The HHS Agenda: Smart Spending, Better Care
By Sally Eggleston, MBA, BSRT (T)
Better, smarter, healthier: what everyone wants to be. But can we be 30 percent better, smarter and healthier by 2016? Or 50 percent by 2018?
The answer rests on how and what we’re attempting to do better, smarter and healthier. In our world, we mean improved wholeness of care balanced with wiser spending. The Department of Health and Human Services has set goals for implementing alternative payment models and value-based payments. Do you think your practice or hospital can get better and smarter—and your patients healthier—to meet them?
In a New England Journal of Medicine online article, "Setting Value-Based Payment Goals — HHS Efforts to Improve U.S. Health Care," Sylvia Burwell writes:
The Department of Health and Human Services (HHS) now intends to focus its energies on augmenting reform in three important and interdependent ways: using incentives to motivate higher-value care, by increasingly tying payment to value through alternative payment models; changing the way care is delivered through greater teamwork and integration, more effective coordination of providers across settings, and greater attention by providers to population health; and harnessing the power of information to improve care for patients.
Read the full article here.
Currently, providers could be seeing as much as a 7 percent decrease on 2017 Medicare payments based on what they're performing and reporting today, in 2015. Just this month, many providers are seeing changes on their Medicare payments: a 2 percent sequestration reduction, a 2 percent PQRS reduction and a 3 percent EHR reduction. What can be frustrating is the fact that a private practice physician working in a hospital outpatient department may have absolutely no control over EHR utilization, yet can be penalized if he doesn’t file for a hardship. Even more frustrating is the fact that if you do control the EHR utilization and decide to not attest until the deadline of March 20, 2015, you’re being penalized anyway and after attestation will have to fight to get those monies back. The Value Based Modifier is also coming into play and while there’s opportunity for incentives, there’s always the risk of penalties.
Gone are the days, too, when a solo physician practicing in a hospital setting could get by with outsourcing his billing and just having an accountant on staff. Now, it’s likely that having a practice manager on staff will be essential in ensuring all quality measures are not only documented but reported. The idea that these shifts in payment policies aren’t going to reach oncology is no longer substantiated. Fee for service really is being replaced, and the focus will be on some form of bundled, value-based alternative payment methodology.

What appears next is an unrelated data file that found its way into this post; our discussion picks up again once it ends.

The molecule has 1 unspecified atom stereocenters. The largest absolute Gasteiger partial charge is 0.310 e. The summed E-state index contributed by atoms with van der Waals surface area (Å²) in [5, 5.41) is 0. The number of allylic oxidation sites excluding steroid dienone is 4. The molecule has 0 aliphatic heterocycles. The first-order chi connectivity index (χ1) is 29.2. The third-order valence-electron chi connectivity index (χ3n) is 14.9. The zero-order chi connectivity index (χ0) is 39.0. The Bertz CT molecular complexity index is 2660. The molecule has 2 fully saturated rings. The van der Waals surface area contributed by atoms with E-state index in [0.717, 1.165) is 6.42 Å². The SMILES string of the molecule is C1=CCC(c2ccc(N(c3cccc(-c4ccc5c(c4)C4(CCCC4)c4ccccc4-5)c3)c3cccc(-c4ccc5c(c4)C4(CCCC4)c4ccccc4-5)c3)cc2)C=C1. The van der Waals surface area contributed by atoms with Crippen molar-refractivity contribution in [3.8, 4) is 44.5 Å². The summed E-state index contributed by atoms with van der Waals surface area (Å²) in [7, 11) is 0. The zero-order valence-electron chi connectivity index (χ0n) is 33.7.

In "Medicare Moves Toward Value-Based Oncology Payments" on modernhealthcare.com, Sabriya Rice writes:
The CMS Innovation Center plans to test a new oncology payment model intended to address the spiraling costs of cancer care and improve quality for beneficiaries.
As part of a broader federal push to reward hospitals and doctors for value rather than the volume of services they provide, the CMS is inviting oncology practices and solo practitioners to join a five-year test set to begin in the spring of 2016.
Under the new model, the CMS will deliver episode- and performance-based payments designed to reward quality and care coordination. Participants will receive, for example, a monthly $160 care-management payment for each Medicare fee-for-service beneficiary during care episodes. Those episodes start during the beneficiary’s initial chemotherapy treatment and terminate six months later.
The substantial economic burden of cancer in the U.S. is expected to grow. If recent trends in incidence, survival, and costs continue, the cost of cancer care would increase to $172.8 billion dollars in 2020, a 39% increase from 2010, according to a 2011 study from the National Cancer Institute.
Read the full article here.
Changes in the health care delivery system and payment models mean it’s more important than ever for your staff and facility to be efficient and up-to-date. Rather than trying to sift through mountains of ever-emerging reports, releases, and fact sheets, rely on Revenue Cycle Billing to serve as your centralized information center. Our consultants can cull through it all, streamlining updates of what you need to know and guiding you through implementation. To find out how we can help, please contact us at firstname.lastname@example.org or call 512.583.2000.Top
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